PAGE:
Typically the diagnosis of valvular disease and dysfunction has been previously established but emergency physicians must be alert to the presenting signs and symptoms to aid the undiagnosed patient, and with bedside echocardiography becoming more common, initial diagnosis will occur more commonly in the ED.
As with all valvular diseases, exertional dyspnea is the most common presenting symptom (80% of patients with mitral stenosis). In the past, hemoptysis was the second most common presenting symptom, but it is less common now with earlier recognition and treatment. Systemic emboli may occur and result in myocardial, kidney, central nervous system, or peripheral infarction. Most patients eventually develop atrial fibrillation because of progressive dilation of the atria. The classic murmur of mitral stenosis and associated signs are listed in Table 23-1.
Table Graphic Jump Location Table 23-1 Comparison of Heart Murmurs, Sounds, and Signs ||Download (.pdf)
Table 23-1 Comparison of Heart Murmurs, Sounds, and Signs
|Valve Disorder||Murmur||Heart Sounds and Signs|
|Mitral stenosis||Mid-diastolic rumble, crescendos into S1||Loud snapping S1, apical impulse is small, tapping due to under- filled ventricle|
|Mitral regurgitation||Acute: harsh apical systolic murmur that starts with S1 and may end before S2 Chronic: high-pitched apicalholosystolic murmur that radiates into S2||S3 and S4 may be heard|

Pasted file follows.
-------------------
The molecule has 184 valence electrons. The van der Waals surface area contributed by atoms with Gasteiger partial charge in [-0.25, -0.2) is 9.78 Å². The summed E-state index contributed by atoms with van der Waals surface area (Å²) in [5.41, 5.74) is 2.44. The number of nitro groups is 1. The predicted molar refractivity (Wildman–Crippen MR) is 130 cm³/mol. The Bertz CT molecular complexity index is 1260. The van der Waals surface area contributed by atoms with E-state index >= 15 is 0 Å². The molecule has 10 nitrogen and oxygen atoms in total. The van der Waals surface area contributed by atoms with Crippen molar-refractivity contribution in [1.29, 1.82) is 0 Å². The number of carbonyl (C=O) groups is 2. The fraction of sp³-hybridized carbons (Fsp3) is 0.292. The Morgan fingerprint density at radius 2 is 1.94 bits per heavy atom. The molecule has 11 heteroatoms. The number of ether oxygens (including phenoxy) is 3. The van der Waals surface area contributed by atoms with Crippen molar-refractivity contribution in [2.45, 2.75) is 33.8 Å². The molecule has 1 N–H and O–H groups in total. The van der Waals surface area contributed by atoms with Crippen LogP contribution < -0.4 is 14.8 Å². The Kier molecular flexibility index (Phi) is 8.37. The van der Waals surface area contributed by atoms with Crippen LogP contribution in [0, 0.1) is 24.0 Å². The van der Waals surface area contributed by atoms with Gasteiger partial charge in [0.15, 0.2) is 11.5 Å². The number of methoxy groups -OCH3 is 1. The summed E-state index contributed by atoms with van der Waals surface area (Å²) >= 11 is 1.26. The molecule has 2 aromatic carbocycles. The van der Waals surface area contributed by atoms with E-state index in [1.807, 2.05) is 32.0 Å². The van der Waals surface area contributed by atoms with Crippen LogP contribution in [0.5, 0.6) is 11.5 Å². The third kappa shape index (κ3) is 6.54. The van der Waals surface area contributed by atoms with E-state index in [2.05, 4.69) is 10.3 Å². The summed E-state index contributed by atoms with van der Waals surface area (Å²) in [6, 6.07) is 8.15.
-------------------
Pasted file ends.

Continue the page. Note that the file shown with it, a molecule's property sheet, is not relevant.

|Mitral valve prolapse||Click may be followed by a late systolic murmur that crescendos into S2||Midsystolic click; S2 may be diminished by the late systolic murmur|
|Aortic stenosis||Harsh systolic ejection murmur||Paradoxic splitting of S2; S3 and S4 may be present; pulse of small amplitude; pulse has a slow rise and sustained peak|
|Aortic regurgitation||High-pitched blowing diastolic murmur immediately after S2||S3 may be present; wide pulse pressure|
Diagnosis and Differential
The electrocardiogram (ECG) may demonstrate notched or diphasic P waves and right axis deviation. On the chest radiograph, straightening of the left heart border, indicating left atrial enlargement, is a typical early radiographic finding. Eventually, findings of pulmonary congestion are noted: redistribution of flow to the upper lung fields, Kerley B lines, and an increase in vascular markings. The diagnosis of mitral stenosis should be confirmed with echocardiography or consultation with a cardiologist. The urgency for an accurate diagnosis and appropriate referral depends on the severity of symptoms.
Emergency Department Care and Disposition
The medical management of mitral stenosis includes intermittent diuretics, such as furosemide 40 milligrams intravenously (IV), to alleviate pulmonary congestion, the treatment of atrial fibrillation (see Chapter 2), and anticoagulation (international normalized ratio [INR] goal of 2:3) for patients at risk for arterial embolic events.